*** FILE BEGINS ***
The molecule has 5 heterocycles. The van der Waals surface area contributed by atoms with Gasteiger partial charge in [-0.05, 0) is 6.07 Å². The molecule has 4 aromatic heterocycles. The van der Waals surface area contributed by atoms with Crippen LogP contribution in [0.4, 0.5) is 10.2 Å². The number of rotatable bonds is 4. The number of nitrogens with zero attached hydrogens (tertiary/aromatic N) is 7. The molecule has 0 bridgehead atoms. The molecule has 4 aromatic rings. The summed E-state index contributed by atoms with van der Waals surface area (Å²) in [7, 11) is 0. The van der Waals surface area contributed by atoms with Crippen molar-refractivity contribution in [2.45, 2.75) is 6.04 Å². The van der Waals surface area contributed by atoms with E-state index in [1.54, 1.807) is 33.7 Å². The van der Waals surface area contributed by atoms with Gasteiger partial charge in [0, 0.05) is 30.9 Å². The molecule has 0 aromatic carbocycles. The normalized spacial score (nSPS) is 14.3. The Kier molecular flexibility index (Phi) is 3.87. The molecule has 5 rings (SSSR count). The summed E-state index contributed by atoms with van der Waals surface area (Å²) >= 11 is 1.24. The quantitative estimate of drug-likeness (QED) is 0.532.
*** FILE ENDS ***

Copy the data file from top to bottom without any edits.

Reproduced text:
The molecule has 5 heterocycles. The van der Waals surface area contributed by atoms with Gasteiger partial charge in [-0.05, 0) is 6.07 Å². The molecule has 4 aromatic heterocycles. The van der Waals surface area contributed by atoms with Crippen LogP contribution in [0.4, 0.5) is 10.2 Å². The number of rotatable bonds is 4. The number of nitrogens with zero attached hydrogens (tertiary/aromatic N) is 7. The molecule has 0 bridgehead atoms. The molecule has 4 aromatic rings. The summed E-state index contributed by atoms with van der Waals surface area (Å²) in [7, 11) is 0. The van der Waals surface area contributed by atoms with Crippen molar-refractivity contribution in [2.45, 2.75) is 6.04 Å². The van der Waals surface area contributed by atoms with E-state index in [1.54, 1.807) is 33.7 Å². The van der Waals surface area contributed by atoms with Gasteiger partial charge in [0, 0.05) is 30.9 Å². The molecule has 0 aromatic carbocycles. The normalized spacial score (nSPS) is 14.3. The Kier molecular flexibility index (Phi) is 3.87. The molecule has 5 rings (SSSR count). The summed E-state index contributed by atoms with van der Waals surface area (Å²) >= 11 is 1.24. The quantitative estimate of drug-likeness (QED) is 0.532.